While hourly ozone levels in Townsville, Gladstone and South West Queensland have never exceeded the National Environment Protection (Ambient Air Quality) Measure 1-hour average standard of 0.100ppm, in the past 14 years South East Queensland experienced exceedances on 2 days in 2011, and 1 day in 2015, 2018 and 2019. All exceedances are linked to extra emissions of photochemical smog-forming pollutants from major bushfires.
Ozone is a major component of photochemical smog. It is not directly emitted to the atmosphere: it forms when oxides of nitrogen (NOx) and volatile organic compounds (VOCs) react in sunlight. The reaction also forms secondary particles (haze) which can reduce visibility.
The amount of NOx influences the total amount of ozone produced while VOCs and sunlight influence the rate at which it is produced.
The major NOx contributors are fuel-burning processes:
- motor vehicles
- power stations
- industrial combustion.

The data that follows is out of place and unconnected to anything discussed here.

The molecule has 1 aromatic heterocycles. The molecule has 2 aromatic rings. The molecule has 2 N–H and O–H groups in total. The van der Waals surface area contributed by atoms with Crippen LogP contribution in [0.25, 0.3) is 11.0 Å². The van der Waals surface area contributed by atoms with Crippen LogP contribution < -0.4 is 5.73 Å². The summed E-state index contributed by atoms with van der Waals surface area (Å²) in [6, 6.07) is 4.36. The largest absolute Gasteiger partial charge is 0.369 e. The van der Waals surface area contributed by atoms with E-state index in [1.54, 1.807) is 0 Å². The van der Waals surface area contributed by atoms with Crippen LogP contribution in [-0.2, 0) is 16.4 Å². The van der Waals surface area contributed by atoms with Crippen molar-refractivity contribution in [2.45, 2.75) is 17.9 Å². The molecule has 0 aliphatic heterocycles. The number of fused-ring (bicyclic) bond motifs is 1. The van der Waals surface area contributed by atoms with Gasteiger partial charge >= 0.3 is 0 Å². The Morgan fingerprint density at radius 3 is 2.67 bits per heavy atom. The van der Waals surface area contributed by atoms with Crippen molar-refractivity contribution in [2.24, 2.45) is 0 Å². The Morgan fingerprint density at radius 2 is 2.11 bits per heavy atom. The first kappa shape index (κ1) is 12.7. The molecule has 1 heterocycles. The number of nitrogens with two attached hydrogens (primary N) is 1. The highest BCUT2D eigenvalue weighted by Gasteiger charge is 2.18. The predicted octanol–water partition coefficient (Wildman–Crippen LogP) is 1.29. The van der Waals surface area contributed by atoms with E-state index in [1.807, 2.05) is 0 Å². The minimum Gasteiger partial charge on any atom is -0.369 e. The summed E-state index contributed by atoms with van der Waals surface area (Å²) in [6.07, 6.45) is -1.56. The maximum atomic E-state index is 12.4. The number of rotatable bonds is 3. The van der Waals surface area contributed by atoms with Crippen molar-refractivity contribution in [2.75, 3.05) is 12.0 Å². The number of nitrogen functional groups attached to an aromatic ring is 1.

The most significant sources of VOCs are:
- motor vehicles
- biogenic emissions from vegetation.
While the potential for significant amounts of ozone to be produced only occurs on warm sunny days under light wind conditions, elevated levels of ozone have been observed when bushfires are prevalent due to the combined NOx and VOCs that large vegetation fires produce.
Ozone is measured in South East Queensland (SEQ), South West Queensland and Gladstone, and in Townsville until 2016.
Exceedances of the National Environment Protection (Ambient Air Quality) Measure 1-hour average ozone standard of 0.100ppm have only occurred in SEQ.
- Prior to 2006, exceedances occurred on average at least once per year.
- SEQ has experienced exceedances in 4 of the past 14 years — September 2011, March 2015, February 2018 and November 2019.
- These were all associated with bushfires coupled with favourable weather conditions for photochemical smog formation.
- Levels have remained fairly stable over this period with no definite trends.
Higher predicted temperatures due to climate change and an increased incidence of vegetation fires are likely to increase the potential for ozone formation.
Relevant Sustainable Development Goals’ targets
Download data from Queensland Government data
Trends in number of exceedances of National Environmental Protection Measures (NEPM) Air Quality Standards for ozone concentrations (smog) by airshed for the period 2000–2019.